Law & Order episodes start this way. In August, a pedestrian in Manhattan’s East Village noted a driver sitting inside a parked car. The driver was still there two days later. Someone called 911.
The dead driver turned out to be Geoffrey Corbis. Born Geoffrey Weglarz, he had changed his name out of desperation.
On March 26, 2013, Mr. Weglarz bought a sandwich at McDonalds. He would return shortly to complain he had the wrong sandwich. He ended his tirade by hurling the sandwich at a pregnant McDonalds employee. The incident was captured on video. The video went viral.
The ensuing flood of news coverage ensured that Weglarz was forever connected with the tirade. Having drained his 401(k), savings, and unemployment benefits, he was in a financially precarious position. The inevitable appearance of the McDonalds tantrum in any online search of his name destroyed any remaining job prospects.
In desperation, he tried changing his last name to Corbis. It was not enough. Five years later, the saga ended with his death by poison on a Manhattan street. Mr. Weglarz’s life is not the only one destroyed by Internet notoriety.
Italy debated the issue after a young woman hanged herself near Naples. She had been identified with an Internet sex video that had gone viral. Like Weglarz, she struggled with the humiliation. Moving did not help. Neither did time. She prevailed in a legal battle, but had to pay $25,000 in court costs. The ordeal proved overwhelming. She ultimately picked the same path as Weglarz.
The two tragic deaths highlight a social media issue the law is just starting to grapple with: in an age when any unguarded private action can lead to global notoriety, what, if anything, should the law do? In the United States, the answer would appear to be superficially easy: nothing. The First Amendment prevents the courts and government from interfering with free speech.
The European Union has taken a different approach. In May 2014, the European Union Court of Justice decided Google Spain v AEPD and Mario Costeja Gonzalez. Costeja meant that an ill-advised public rant would not necessarily haunt a person for life. Costeja established the framework by permitting individuals to ask search engines to remove results featuring their names.
Contrary to popular belief, such requests are not automatically honored. Instead, the courts use a balancing test. They evaluate whether the individual’s interest in removing the material outweighs the public interest in access to the data. Costeja held that a person’s privacy rights must override “the interest of the general public in finding that information upon a search relating to the data subject’s name.”
The right to be forgotten flows from the principle that following a certain period, stigmatizing actions should be purged to enable the person to seek employment or other opportunities.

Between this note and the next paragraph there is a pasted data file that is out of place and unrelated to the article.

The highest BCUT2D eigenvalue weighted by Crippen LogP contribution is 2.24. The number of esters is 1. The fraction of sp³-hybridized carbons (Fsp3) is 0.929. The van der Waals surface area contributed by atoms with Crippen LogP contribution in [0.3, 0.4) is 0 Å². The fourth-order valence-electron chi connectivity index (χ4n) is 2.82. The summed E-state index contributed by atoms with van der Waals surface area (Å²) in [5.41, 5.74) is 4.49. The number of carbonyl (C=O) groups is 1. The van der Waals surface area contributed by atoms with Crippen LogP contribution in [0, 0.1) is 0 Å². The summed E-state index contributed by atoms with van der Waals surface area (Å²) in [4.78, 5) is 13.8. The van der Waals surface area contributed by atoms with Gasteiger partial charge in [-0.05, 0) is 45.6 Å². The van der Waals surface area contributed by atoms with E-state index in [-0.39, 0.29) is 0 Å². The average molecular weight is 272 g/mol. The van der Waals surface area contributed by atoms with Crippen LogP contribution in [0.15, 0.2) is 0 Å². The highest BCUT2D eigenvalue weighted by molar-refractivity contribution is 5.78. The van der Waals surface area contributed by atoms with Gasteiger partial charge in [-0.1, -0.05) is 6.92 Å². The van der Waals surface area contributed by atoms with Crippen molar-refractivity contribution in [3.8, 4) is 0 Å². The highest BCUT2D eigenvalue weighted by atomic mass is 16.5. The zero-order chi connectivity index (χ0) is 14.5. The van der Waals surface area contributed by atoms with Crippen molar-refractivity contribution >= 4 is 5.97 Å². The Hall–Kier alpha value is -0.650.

At one level, this seems alien to the United States. Yet an Adweek survey found that 90 percent of Americans would favor some form of such a right. And the Federal Trade Commission has dealt with formal complaints petitioning for a variant on the Right To Be Forgotten to be instituted in the United States.
While constitutional restrictions will bar a sweeping European style right here, some legal protections may be available. The First Amendment has never precluded all regulation. For instance, minors and national security secrets enjoy some protection. And existing legislation: the California Minor Eraser Law, the Children’s Online Privacy Protection Act, Gramm-Leach-Bliley Act, the Electronic Communications Privacy Act, HIPAA, FCRA, and the Computer Fraud and Abuse Act contain provisions that offer limited variants of the Right to Be Forgotten.
There appears to be a growing recognition that in an era of ever-present cellphone and surveillance cameras, many are one bad day away from perpetual infamy. Jon Ronson, the author of So You’ve Been Publicly Shamed, has interviewed people who have destroyed their lives by an ill-advised posting or quip that went viral: “The people I met were mostly unemployed, fired for their transgressions, and they seemed broken somehow — deeply confused and traumatized.”
Ronson shows that boundaries between the cyber and bricks-and-mortar world have become ever more blurred. Which person wants to be known worldwide and forever for their worst moment? Until the law identifies a means to factor in the interests of the “publicly shamed” into our First Amendment jurisprudence, Geoffrey Weglarz will almost certainly not be the last victim of his own worst outbursts.